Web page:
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Stress: A Brief History (Blackwell Brief Histories of Psychology) (英語) ペーパーバック – 2004/6/7
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Stress: A Brief History is a lively, accessible, and detailed examination of the origins of the field of stress research.
- First concise, accessible, academically grounded book on the origins of the concept of stress.
- Explores different theories and models of stress such as the psychosomatic approach, homeostasis, and general adaptation syndrome.
- Discusses the work and intriguing contributions of key researchers in the field such as Walter Cannon, Hans Selye, Harold Wolff, and Richard Lazarus.
- Explains the origins of key concepts in stress such as stressful life events, the coronary-prone personality, and appraisals and coping.
- Culminates in a discussion of what makes a good theory and what obligations stress researchers have to those whose working lives they study.
"Mental health problems and stress-related disorders are often the cause of early death. Cary Cooper's and Philip Dewe's book is a fascinating and highly readable account of the long and difficult journey to this insight. I recommend it strongly." Lennart Levi, MD, PhD, Emeritus Professor, Division of Stress Research, Karolinska Institutet, Stockholm, Sweden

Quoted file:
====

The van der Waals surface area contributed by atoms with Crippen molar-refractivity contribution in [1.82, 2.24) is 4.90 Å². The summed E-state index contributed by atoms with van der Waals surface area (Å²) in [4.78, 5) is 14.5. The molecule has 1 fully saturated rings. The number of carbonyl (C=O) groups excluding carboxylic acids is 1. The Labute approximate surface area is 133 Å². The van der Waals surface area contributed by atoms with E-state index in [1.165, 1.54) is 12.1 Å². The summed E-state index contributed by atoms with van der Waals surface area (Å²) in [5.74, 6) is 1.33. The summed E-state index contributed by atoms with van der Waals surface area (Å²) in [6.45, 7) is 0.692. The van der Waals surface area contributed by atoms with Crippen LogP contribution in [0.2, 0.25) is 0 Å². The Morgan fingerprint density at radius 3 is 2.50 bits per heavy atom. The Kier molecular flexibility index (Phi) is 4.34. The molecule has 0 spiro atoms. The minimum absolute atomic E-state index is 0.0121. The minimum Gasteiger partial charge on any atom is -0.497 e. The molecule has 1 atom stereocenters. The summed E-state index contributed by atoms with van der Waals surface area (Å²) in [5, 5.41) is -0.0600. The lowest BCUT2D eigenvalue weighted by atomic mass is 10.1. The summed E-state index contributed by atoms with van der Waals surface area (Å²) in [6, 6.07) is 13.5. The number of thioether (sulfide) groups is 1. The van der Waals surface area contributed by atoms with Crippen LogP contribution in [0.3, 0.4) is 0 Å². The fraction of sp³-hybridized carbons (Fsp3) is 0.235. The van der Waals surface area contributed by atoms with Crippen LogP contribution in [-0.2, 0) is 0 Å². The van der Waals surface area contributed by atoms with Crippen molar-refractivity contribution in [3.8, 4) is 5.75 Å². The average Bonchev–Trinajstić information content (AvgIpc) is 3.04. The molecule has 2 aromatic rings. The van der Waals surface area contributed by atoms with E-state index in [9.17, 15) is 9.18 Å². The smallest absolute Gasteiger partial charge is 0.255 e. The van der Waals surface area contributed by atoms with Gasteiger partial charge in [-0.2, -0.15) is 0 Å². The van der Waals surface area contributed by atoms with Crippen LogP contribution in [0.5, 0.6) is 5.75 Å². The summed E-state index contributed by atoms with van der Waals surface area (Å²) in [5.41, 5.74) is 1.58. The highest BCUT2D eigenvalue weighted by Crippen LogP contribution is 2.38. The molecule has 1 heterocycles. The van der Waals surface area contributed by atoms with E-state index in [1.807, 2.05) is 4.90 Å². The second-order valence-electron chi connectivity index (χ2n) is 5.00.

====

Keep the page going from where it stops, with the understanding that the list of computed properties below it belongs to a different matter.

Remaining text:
"an informative and concise summary of landmarks in the history of stress research, with themes originating from over a hundred years of contributions to the field ... this book carries more than enough information for one to appreciate the origins of an exciting and necessary field." Andi Yi-An Shih, Ph.D. Candidate, University of British Colombia. Stress and Health, 20, 239-40, 2004
"This must be the definitive book on the history of stress, written by specialists in organisational psychology and behaviour...Work stress is given a chapter on its own , and the conclusion asks what we mean by stress and how research on the topic can be pursued." Scientific and Medical Network Review, Summer 2005商品の説明をすべて表示する
The fact that the concept of stress has, over the past six decades, been "the source of immense interest" (Doublet, 2000, p.41) should not disguise the fact that the term has steadily evolved over a period of several hundreds years, if not over centuries, and "its discovery in the twentieth century was more of a rediscovery" (Cassidy, 1999, p.6.). 最初のページを読む
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